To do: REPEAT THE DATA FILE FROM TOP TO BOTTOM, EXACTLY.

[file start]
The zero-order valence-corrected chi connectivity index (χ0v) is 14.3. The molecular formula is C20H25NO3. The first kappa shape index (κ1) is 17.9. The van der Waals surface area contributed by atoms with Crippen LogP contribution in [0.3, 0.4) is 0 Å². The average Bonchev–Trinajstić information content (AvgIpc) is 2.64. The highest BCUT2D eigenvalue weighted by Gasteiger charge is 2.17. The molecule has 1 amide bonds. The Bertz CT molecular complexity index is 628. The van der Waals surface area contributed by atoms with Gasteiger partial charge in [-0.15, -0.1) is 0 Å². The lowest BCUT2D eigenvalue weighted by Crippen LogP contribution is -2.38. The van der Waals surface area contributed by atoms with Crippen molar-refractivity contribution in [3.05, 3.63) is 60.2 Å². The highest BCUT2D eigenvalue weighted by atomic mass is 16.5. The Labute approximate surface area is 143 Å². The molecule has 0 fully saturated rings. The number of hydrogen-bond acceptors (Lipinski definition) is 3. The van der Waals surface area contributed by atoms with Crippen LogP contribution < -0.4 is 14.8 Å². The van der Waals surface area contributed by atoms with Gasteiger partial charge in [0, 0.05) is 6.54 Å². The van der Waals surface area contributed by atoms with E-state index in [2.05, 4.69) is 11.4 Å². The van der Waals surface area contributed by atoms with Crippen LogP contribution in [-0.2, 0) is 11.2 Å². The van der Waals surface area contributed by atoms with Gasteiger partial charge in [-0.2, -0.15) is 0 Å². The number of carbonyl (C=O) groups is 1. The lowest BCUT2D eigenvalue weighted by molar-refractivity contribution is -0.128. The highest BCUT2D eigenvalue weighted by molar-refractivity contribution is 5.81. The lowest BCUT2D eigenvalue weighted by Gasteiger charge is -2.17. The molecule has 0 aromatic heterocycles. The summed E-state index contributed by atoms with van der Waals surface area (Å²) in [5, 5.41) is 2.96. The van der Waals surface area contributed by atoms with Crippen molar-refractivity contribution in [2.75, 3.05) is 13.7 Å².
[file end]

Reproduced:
The zero-order valence-corrected chi connectivity index (χ0v) is 14.3. The molecular formula is C20H25NO3. The first kappa shape index (κ1) is 17.9. The van der Waals surface area contributed by atoms with Crippen LogP contribution in [0.3, 0.4) is 0 Å². The average Bonchev–Trinajstić information content (AvgIpc) is 2.64. The highest BCUT2D eigenvalue weighted by Gasteiger charge is 2.17. The molecule has 1 amide bonds. The Bertz CT molecular complexity index is 628. The van der Waals surface area contributed by atoms with Gasteiger partial charge in [-0.15, -0.1) is 0 Å². The lowest BCUT2D eigenvalue weighted by Crippen LogP contribution is -2.38. The van der Waals surface area contributed by atoms with Crippen molar-refractivity contribution in [3.05, 3.63) is 60.2 Å². The highest BCUT2D eigenvalue weighted by atomic mass is 16.5. The Labute approximate surface area is 143 Å². The molecule has 0 fully saturated rings. The number of hydrogen-bond acceptors (Lipinski definition) is 3. The van der Waals surface area contributed by atoms with Crippen LogP contribution < -0.4 is 14.8 Å². The van der Waals surface area contributed by atoms with Gasteiger partial charge in [0, 0.05) is 6.54 Å². The van der Waals surface area contributed by atoms with E-state index in [2.05, 4.69) is 11.4 Å². The van der Waals surface area contributed by atoms with Crippen LogP contribution in [-0.2, 0) is 11.2 Å². The van der Waals surface area contributed by atoms with Gasteiger partial charge in [-0.2, -0.15) is 0 Å². The number of carbonyl (C=O) groups is 1. The lowest BCUT2D eigenvalue weighted by molar-refractivity contribution is -0.128. The highest BCUT2D eigenvalue weighted by molar-refractivity contribution is 5.81. The lowest BCUT2D eigenvalue weighted by Gasteiger charge is -2.17. The molecule has 0 aromatic heterocycles. The summed E-state index contributed by atoms with van der Waals surface area (Å²) in [5, 5.41) is 2.96. The van der Waals surface area contributed by atoms with Crippen molar-refractivity contribution in [2.75, 3.05) is 13.7 Å².